Published information indicates that event-specific single-issue poly- graphs can provide point estimate accuracy rates that exceed .90, depending on the test format and other factors. Multiple-issue polygraphs are both statistically and psychologically more complex than single-issue tests, with mean accuracy rates having point estimates that can exceed .80 for some polygraph techniques. Probabilistic estimates for polygraph test results can be calculated for both groups of cases (i.e. the observed frequency of correct or incorrect out- comes with groups of exams), and for individual cases (i.e., what is the likelihood that the data for a particular examination is correct or incorrect). Like other scientific tests, polygraph test results can be thought of as either positive or negative. Understanding and making use of polygraph test results can be thought of as a process of understanding the likelihood or potential for true-positive and true- negative in addition to the potential for false-positive and false-negative outcomes.
Polygraph testing does not detect, or measure, lies or deception per se. Actual detection of lies or deception – with deterministic perfection – and would be immune to both human behavior and random variation. Because deception and truth are not manifest- ed as unique physical phenomena there is no physical or linear measurement for deception or truth. Scientific tests are used quantify phenomena of interest for which neither perfect deterministic observation nor direct physical measurement are possible. For this reason, all scientific test results are fundamentally probabilistic, and are not expected to be infallible. Scientific tests are expected to provide a reproducible quantification of the margin of uncertainty or level of confidence that can be attributed to a test result or conclusion.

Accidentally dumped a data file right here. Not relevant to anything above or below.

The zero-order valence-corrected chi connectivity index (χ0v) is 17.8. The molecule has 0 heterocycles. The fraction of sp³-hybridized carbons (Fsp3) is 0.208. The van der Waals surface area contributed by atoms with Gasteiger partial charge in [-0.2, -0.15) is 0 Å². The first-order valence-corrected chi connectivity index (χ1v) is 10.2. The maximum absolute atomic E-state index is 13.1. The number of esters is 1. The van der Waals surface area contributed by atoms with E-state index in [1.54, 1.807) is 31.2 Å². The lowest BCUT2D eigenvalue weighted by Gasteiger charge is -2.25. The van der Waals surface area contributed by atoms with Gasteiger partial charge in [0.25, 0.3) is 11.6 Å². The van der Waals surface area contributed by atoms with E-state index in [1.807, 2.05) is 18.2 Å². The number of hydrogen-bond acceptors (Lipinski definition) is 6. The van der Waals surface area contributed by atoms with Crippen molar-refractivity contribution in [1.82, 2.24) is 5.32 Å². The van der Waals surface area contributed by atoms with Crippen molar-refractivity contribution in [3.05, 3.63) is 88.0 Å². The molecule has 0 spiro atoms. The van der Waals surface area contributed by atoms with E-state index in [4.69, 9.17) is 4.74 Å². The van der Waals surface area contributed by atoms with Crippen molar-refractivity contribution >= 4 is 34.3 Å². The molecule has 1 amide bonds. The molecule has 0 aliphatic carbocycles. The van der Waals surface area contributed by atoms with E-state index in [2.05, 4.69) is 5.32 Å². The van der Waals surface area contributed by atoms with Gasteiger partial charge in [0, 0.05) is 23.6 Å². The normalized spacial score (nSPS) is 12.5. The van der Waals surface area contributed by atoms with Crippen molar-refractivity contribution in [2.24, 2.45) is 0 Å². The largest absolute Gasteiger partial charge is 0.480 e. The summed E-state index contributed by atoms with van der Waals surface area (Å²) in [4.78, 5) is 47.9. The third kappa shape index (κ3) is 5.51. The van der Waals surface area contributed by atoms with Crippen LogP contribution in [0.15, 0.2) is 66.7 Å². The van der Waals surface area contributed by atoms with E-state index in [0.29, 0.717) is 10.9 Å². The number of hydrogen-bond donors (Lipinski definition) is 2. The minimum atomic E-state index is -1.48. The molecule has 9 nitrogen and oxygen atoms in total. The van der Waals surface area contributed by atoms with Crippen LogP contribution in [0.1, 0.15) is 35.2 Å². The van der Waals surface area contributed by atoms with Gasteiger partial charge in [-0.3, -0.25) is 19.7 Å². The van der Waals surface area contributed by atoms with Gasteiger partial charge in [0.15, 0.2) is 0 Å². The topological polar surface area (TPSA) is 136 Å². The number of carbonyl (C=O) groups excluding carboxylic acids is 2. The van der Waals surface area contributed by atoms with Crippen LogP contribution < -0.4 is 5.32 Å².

This description is by no means the only description or final word on the matter of polygraph testing. It is neither the most complete and comprehensive description nor the most abbreviated description. It is an evolution of numerous other at- tempts to describe the polygraph test in report writing, courtrooms and other areas of discussion with professionals that may wish to understand or make use of polygraph test data or test results. This description starts with an assumption of a blank-slate level understanding, and attempts the lofty goal of quickly and efficiently integrating basic concepts from psychology physiology, decision theory and test theory. Other descriptions of the polygraph are possible, and may at times be more useful than this one. This description is offered with the hope that it may be useful in prompting discussion and stimulating additional advances in written and verbal communication among professionals who use polygraph tests.